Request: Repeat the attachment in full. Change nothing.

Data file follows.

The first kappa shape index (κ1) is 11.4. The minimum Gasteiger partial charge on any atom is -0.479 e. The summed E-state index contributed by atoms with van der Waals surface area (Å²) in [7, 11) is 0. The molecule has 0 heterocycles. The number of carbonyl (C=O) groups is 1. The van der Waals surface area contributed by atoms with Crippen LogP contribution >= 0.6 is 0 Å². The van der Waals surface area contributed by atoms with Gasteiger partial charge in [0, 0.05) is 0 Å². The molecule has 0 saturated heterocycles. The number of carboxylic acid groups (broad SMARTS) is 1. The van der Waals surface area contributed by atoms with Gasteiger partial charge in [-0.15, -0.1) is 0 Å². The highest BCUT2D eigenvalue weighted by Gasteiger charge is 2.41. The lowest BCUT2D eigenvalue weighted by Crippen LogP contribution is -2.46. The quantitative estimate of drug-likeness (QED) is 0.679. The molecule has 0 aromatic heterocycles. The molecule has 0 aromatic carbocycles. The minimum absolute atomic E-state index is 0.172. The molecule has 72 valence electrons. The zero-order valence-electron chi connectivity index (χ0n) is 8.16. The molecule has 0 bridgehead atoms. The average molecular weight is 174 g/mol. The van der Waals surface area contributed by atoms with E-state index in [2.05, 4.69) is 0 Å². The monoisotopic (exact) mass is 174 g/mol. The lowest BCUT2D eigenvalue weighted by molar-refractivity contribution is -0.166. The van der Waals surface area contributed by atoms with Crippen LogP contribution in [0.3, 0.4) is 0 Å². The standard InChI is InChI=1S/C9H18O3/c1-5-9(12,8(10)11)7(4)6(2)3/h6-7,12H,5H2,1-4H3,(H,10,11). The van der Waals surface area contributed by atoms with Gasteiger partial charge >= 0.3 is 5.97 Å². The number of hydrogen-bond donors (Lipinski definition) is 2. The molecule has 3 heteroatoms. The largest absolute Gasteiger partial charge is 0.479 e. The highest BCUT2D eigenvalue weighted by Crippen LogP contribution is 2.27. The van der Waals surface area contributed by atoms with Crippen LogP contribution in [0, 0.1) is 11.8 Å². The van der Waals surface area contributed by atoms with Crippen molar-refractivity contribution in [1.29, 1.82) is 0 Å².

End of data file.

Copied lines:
The first kappa shape index (κ1) is 11.4. The minimum Gasteiger partial charge on any atom is -0.479 e. The summed E-state index contributed by atoms with van der Waals surface area (Å²) in [7, 11) is 0. The molecule has 0 heterocycles. The number of carbonyl (C=O) groups is 1. The van der Waals surface area contributed by atoms with Crippen LogP contribution >= 0.6 is 0 Å². The van der Waals surface area contributed by atoms with Gasteiger partial charge in [0, 0.05) is 0 Å². The molecule has 0 saturated heterocycles. The number of carboxylic acid groups (broad SMARTS) is 1. The van der Waals surface area contributed by atoms with Gasteiger partial charge in [-0.15, -0.1) is 0 Å². The highest BCUT2D eigenvalue weighted by Gasteiger charge is 2.41. The lowest BCUT2D eigenvalue weighted by Crippen LogP contribution is -2.46. The quantitative estimate of drug-likeness (QED) is 0.679. The molecule has 0 aromatic heterocycles. The molecule has 0 aromatic carbocycles. The minimum absolute atomic E-state index is 0.172. The molecule has 72 valence electrons. The zero-order valence-electron chi connectivity index (χ0n) is 8.16. The molecule has 0 bridgehead atoms. The average molecular weight is 174 g/mol. The van der Waals surface area contributed by atoms with E-state index in [2.05, 4.69) is 0 Å². The monoisotopic (exact) mass is 174 g/mol. The lowest BCUT2D eigenvalue weighted by molar-refractivity contribution is -0.166. The van der Waals surface area contributed by atoms with Crippen LogP contribution in [0.3, 0.4) is 0 Å². The standard InChI is InChI=1S/C9H18O3/c1-5-9(12,8(10)11)7(4)6(2)3/h6-7,12H,5H2,1-4H3,(H,10,11). The van der Waals surface area contributed by atoms with Gasteiger partial charge >= 0.3 is 5.97 Å². The number of hydrogen-bond donors (Lipinski definition) is 2. The molecule has 3 heteroatoms. The largest absolute Gasteiger partial charge is 0.479 e. The highest BCUT2D eigenvalue weighted by Crippen LogP contribution is 2.27. The van der Waals surface area contributed by atoms with Crippen LogP contribution in [0, 0.1) is 11.8 Å². The van der Waals surface area contributed by atoms with Crippen molar-refractivity contribution in [1.29, 1.82) is 0 Å².